01.05.19 Faith and Friendship Blog
Today, we learnt about May Day and how it is celebrated in the UK and around the world. May Day is on 1st May; however, there is also a May Day bank holiday on the first Monday in May each year. It was traditionally a day off for workers to celebrate the beginning of summer in the northern hemisphere. In Gaelic, Celtic and Pagan traditions, it is called ‘Beltane’; in Wales, the festival is called ‘Calan Mai’. Both ‘Beltane’ and ‘Calan Mai’ are celebrated by burning bonfires. May queens and kings are girls and boys chosen to lead the May Day processions. They are often dressed in very formal clothes. In the past, when a carnival happened, a ‘Lord and Lady’ or ‘King and Queen’ would be chosen. Most May queens and kings wear crowns made of flowers to show the arrival of summer. Some festivals and events even have a crowning ceremony for the queens and kings. The tradition of dancing around the maypole is said to be linked to dancing around a real tree to celebrate the coming of summer. No one really knows exactly when this tradition began. In modern times, maypoles are very tall, wooden poles with multi-coloured ribbons attached to the top, which are woven by dancers. The Yorkshire villages of Nun Monkton and Barwick-in-Elmet boast the two tallest maypoles in the UK. Morris dancers across the country ‘dance up the dawn’ on the morning of 1st May in order to welcome in the summer. The dancing starts around 5:00 a.m. until the sun is up at around 5:30 a.m. Then, most Morris teams plan to go for a hearty breakfast. Festivals, fetes and events happen all over the country to celebrate May Day and the beginning of summer as they have done for hundreds of years. All events tend to include dancing, music, maypoles and lots of greenery.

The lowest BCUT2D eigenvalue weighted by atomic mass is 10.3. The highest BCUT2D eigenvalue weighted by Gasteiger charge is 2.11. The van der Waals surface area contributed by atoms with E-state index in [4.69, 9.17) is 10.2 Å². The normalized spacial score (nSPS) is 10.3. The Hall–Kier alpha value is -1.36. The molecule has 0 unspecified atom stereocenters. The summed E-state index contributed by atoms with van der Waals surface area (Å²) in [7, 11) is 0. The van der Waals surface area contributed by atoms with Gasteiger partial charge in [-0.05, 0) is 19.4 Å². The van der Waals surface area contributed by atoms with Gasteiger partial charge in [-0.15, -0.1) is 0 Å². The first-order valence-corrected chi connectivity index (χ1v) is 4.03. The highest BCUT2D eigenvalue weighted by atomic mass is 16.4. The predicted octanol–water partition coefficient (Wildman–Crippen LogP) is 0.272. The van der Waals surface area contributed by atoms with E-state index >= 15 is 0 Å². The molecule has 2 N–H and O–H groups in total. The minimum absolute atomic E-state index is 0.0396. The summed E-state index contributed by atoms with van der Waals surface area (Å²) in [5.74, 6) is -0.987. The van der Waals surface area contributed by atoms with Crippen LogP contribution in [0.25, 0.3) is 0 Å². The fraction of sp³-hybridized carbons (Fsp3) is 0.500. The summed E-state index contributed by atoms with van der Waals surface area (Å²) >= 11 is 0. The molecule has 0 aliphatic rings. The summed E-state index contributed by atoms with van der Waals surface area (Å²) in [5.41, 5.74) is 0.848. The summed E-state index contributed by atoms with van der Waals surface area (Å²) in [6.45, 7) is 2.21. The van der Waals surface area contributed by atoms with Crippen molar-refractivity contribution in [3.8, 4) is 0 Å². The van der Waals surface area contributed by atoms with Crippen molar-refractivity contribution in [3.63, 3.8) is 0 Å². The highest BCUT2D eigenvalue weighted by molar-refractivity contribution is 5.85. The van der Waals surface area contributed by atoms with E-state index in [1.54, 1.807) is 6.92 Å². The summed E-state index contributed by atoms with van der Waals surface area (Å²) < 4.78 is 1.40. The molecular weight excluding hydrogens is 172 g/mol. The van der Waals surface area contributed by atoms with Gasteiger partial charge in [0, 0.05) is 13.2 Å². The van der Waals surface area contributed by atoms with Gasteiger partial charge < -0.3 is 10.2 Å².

We used the laptops to research May Day and made our own PowerPoints and fact sheets to share with our classes.